The timing for Old Faithful’s anticipated blast of the afternoon had us thinking if I went there directly, I may get lucky and catch it but traffic may make that hard. He recommended I accept I may miss it but if the road was clear, I could get a win. And he focused me on a couple of other things too that would allow me to see things and get out of the park safely by dark. Later I realized this was a really valuable conversation!
Old Faithful & the Geyser Fields
I saw Old Faithful blowing from the car as I was pulling into the area. It was impressive. Sure, I wish I would have been standing right there at it, but I had already had such a beautiful day in the parks, that I really couldn’t complain! I was still reeling from the chance to see that moose so closeup. So for me, seeing Old Faithful from a distance in the one afternoon I had in the park was enough.
The weather finally was clearing and I had to take the opportunity to enjoy the fresh air again! Besides, it was awesome to be able to really soak up the quiet! Just the wind and an occasional car. But when I saw this, I came to another unplanned stop!
It was so beautiful, I simply had to sit and soak it up. Lots of photos and video taken here! For me it seems like an image from another time! And although I am very familiar with buffalo, this view was iconic, mesmerizing even. At a certain point, I realized I better move on though as I was cutting down on the number of other sites I could visit. My next stop was really close.
Grand Prismatic Spring
The different types of sights in Yellowstone is amazing and although I had heard of some of them like Old Faithful, I hadn’t heard of the Grand Prismatic Spring. Wow. The colors were so vastly different! I can only imagine what it would be like on a sunshiny day! In case you are like me and haven’t heard of the grand prismatic spring, let me start there.
Alongside the geysers of Yellowstone, there are other thermal features including the park’s largest hot spring — that’s Grand Prismatic Spring. The description in the parks section of MapQuest says:
Located in the Midway Geyser Basin, the spring is 370 feet in diameter and 121 feet deep. In addition to being the largest thermal feature in the park, the Grand Prismatic Spring was also the first thermal to be definitively identified (by a white explorer). An 1839 diary entry by a fur trapper named Osborne Russell describes a “boiling lake” of deep indigo blue about 300 feet in diameter.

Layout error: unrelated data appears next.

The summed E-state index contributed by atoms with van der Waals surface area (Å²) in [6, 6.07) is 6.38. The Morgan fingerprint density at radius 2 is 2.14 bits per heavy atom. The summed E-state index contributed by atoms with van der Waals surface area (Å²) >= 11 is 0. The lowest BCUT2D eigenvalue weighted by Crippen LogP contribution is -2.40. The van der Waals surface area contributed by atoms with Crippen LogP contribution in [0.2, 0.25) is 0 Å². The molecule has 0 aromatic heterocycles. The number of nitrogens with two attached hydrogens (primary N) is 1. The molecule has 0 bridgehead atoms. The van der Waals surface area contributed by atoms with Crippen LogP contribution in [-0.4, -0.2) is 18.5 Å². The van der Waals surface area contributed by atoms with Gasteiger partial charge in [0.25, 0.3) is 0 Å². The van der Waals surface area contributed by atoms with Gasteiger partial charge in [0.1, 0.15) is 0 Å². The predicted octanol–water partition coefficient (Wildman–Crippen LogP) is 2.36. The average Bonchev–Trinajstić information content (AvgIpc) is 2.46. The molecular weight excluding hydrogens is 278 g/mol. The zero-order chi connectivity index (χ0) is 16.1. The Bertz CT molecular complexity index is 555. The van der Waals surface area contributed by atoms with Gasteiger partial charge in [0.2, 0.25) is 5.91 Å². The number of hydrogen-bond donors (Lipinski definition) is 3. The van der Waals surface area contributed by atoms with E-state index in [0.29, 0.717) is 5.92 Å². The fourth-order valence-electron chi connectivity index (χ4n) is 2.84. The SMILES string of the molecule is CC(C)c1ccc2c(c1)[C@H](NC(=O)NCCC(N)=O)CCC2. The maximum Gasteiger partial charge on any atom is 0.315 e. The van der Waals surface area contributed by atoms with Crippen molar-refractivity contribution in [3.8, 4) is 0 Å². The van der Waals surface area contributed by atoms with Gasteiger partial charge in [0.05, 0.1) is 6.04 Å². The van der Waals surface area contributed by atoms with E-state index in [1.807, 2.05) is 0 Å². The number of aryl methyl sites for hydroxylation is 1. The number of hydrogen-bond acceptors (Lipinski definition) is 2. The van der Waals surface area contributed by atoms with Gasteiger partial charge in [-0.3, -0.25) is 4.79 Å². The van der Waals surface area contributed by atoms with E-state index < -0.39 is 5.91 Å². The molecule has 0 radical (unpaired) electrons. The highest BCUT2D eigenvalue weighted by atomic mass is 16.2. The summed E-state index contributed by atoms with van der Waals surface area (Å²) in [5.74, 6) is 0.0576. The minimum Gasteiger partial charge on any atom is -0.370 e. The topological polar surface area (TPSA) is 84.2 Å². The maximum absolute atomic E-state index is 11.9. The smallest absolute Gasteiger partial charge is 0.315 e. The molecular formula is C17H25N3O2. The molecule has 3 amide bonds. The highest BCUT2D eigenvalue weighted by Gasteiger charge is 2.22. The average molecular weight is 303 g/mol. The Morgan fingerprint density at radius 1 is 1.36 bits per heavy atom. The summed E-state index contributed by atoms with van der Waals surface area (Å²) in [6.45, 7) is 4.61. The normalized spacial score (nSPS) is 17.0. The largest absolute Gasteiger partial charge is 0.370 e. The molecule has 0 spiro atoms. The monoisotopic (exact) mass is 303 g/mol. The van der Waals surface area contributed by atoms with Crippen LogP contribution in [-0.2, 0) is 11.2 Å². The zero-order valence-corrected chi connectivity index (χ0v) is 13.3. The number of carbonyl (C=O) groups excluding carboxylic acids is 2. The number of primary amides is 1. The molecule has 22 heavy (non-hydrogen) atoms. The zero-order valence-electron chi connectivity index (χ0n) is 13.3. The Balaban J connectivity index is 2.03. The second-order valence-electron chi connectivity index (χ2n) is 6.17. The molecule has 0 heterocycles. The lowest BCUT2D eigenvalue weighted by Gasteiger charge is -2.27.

This hot spring has a few pools, and a boardwalk allows you to walk through the area safely and gets you pretty close to the excitement too! The “boiling lake” was interesting and seemed to be a combination of a hot spring with a geyser going off in it! The look was really ominous and beautiful both at the same time! And the colors were surreal!
Catching the Sunsetting
Several turns and twists on the drive and several very different sunsets. These photos are definitely worth a thousand words though they are silencing too!
One of the very last places for me to stop was an area where I saw a lot of cars on the turn out and a lot of people looking across the road. I wasn’t sure what everyone was looking at, but I was dang sure stopping! Come to find out, it was a herd of elk moving around at Mammoth Falls. Most were young without the familiar antlers. But the area really was beautiful and it was so peaceful. Also, I knew the gate wasn’t far and I was thinking I’d have enough time at dusk to get out of the park.
Video of the Full Day in Grand Teton & Yellowstone
Other Roadtrip Posts
- Thinking About the Great American Roadtrip
- Great American Roadtrip Day 1 — St Louis, MO to Lincoln, NE
- My Great American Roadtrip — Day 2 Nebraska including the State Fair (Video)
- My Great American Roadtrip Day 3 Driving through Wyoming (Video)
- Day 4 Part 1: Getting to and Touring Grand Teton National Park (Video)